Glue/Paint Stripper/Varnish/Gasoline — (see Solvents and Aerosols)

Hallucinogens — drugs that induce hallucinations or distort reality. Hallucinogens such as LSD ["acid"], PCP ["angel dust," "hog"] are made synthetically or are found in plants: mushrooms (psilocybin), cactus (mescaline), and from morning glory seeds, nutmeg, jimson weed. Large doses of cannabis, amphetamines and solvents can also produce hallucinations.

Harm Reduction — a public health approach that aims to minimize the harms cased by certain conditions that pose serious risks to individuals, groups and society. Harm reduction is not about stopping people from doing something risky. It is about showing people how to more safely do whatever they choose to do.

Hypnotic — a drug that induces sleep, e.g., benzodiazepines such as triazolam (Halcion®), barbiturates.

LSD/PCP/Magic Mushrooms — (see Hallucinogens)

Marijuana — (see Cannabis)

Narcotics — commonly used to mean any drug listed in the Narcotic Control Act (including opioids, cannabis and cocaine). This Act has now been replaced by the Controlled Drugs & Substance Act. Some people still refer to opioids as narcotics.

Needle Exchange — A needle exchange program collects used needles and distributes clean needles and other material. The service is intended to promote safe needle use by users of both legal and illegal drugs. A needle exchange also provides referrals or access to testing for HIV, Hepatitis, other Sexually Transmitted Diseases or Tuberculosis as well as referrals to other services.

Nicotine — a stimulant drug and a main component in tobacco. Nicotine is highly addictive and reaches the brain seconds after puffing a cigarette, immediately causing an increase in blood pressure and pulse in some people. Depending on the dose and circumstances of present use, nicotine may produce a range of behavioural effects, from mild stimulation and euphoria to relaxation, anxiety reduction and sedation.

Opioids — include both natural opiates (drugs from the opium poppy) such as morphine, codeine, semi-synthetic heroin, and opiate-related synthetic drugs, such as meperidine (Demerol) and methadone. Opioids are strong painkillers.

Sedative — is a depressant which acts on the central nervous system to relieve anxiety and induce calmness/sleep, e.g., barbiturates, benzodiazepines.

Side Effect — drug-induced effect that accompanies the intended effects of a drug. Side effects are often undesirable, but may occasionally be beneficial.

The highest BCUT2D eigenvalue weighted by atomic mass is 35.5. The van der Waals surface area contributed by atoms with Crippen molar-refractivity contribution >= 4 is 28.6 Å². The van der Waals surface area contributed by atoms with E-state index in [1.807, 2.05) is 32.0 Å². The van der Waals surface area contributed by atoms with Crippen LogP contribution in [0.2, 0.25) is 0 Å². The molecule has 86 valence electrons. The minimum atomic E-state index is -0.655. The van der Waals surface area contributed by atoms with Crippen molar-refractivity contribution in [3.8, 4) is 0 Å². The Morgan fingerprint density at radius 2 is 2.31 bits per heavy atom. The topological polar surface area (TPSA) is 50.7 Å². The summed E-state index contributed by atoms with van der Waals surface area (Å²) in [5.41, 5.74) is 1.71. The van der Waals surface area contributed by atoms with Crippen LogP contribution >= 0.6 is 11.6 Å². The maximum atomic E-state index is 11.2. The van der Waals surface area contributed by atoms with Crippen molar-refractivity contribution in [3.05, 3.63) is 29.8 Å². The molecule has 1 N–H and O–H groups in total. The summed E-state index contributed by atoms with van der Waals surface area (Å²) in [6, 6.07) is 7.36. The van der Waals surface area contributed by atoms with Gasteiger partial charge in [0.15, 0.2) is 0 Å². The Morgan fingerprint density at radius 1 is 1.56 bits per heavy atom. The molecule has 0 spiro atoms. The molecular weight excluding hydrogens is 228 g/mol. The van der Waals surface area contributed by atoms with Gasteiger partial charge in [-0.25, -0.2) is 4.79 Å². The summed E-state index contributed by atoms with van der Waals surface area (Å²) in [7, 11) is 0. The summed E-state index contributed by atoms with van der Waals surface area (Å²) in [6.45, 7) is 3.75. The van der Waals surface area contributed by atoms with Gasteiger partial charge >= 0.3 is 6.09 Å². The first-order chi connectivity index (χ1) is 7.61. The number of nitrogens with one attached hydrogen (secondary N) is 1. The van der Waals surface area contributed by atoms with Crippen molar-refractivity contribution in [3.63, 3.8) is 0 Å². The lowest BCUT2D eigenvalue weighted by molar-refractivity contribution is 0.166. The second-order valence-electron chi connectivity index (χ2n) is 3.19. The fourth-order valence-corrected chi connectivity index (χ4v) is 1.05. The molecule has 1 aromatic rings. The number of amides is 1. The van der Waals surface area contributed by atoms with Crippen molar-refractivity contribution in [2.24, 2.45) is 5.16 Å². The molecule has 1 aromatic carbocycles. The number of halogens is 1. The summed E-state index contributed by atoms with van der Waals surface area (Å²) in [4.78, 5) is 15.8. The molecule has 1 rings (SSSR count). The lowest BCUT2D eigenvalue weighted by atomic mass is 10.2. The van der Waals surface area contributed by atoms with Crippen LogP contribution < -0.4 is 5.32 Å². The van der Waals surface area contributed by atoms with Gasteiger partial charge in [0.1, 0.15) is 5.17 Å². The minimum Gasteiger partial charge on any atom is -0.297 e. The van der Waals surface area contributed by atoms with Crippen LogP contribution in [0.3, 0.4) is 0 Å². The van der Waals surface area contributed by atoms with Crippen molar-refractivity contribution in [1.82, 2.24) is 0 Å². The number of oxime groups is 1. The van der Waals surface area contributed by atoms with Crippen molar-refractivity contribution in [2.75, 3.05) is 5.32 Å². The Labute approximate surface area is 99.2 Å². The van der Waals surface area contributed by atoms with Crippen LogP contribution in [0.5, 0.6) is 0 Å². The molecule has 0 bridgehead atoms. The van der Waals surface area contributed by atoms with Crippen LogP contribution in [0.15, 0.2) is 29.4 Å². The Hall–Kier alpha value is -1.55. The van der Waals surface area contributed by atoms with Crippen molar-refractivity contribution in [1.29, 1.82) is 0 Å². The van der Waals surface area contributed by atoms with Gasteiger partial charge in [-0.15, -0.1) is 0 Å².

Solvents and Aerosols — can be used as inhalant drugs. They are very easy to obtain. They are made by the chemical industry to be used as gasoline, shoe polish, paint removers, model airplane glue, nail polish remover, spray deodorants, hairsprays and insecticides. Regular use may lead to a physical and/or psychological dependence. Sniffing any of these substances can be extremely harmful to health and can cause death.

Steroids — anabolic steroids are chemically manufactured substances similar in action to the male sex hormone, testosterone. Some athletes use these drugs trying to build muscle strength and endurance. Steroid use can have dangerous short-term and long-term effects on health.

Stimulants — drugs such as caffeine, amphetamines, nicotine and beverages containing caffeine (coffee, tea, cola), that stimulate the central nervous system, giving a feeling of alertness and energy. Their effects may wear off quickly. Powerful stimulants such as cocaine can overwork the body, causing harmful effects.

Substance Abuse — any use of a substance that causes a physical, mental, emotional, legal or social problem.

Tobacco — a plant substance that is smoked and can cause physical and psychological dependence. Tobacco smoke has many components including nicotine, tar and carbon monoxide. Health problems resulting from the use of tobacco are the leading cause of preventable death in Canada.

Tolerance — reduced sensitivity to a drug resulting from the body adapting to repeated exposure to that drug, thus requiring higher doses to maintain the body's original response to the drug.

Topical (pertaining to drugs) — applied locally to the area being treated, e.g., to the skin, eye, etc.

Toxicity — state of being poisoned. Also, adverse effects created by a drug.

Tranquilizers/Sleeping Pills/Pain Killers — drugs that can be obtained legally with a prescription. These substances may be found in many households. These drugs can become both physically and psychologically addictive when used inappropriately.

Withdrawal — the body's reaction to the absence or sudden large decrease in the amount of a psychoactive drug to which it has adapted.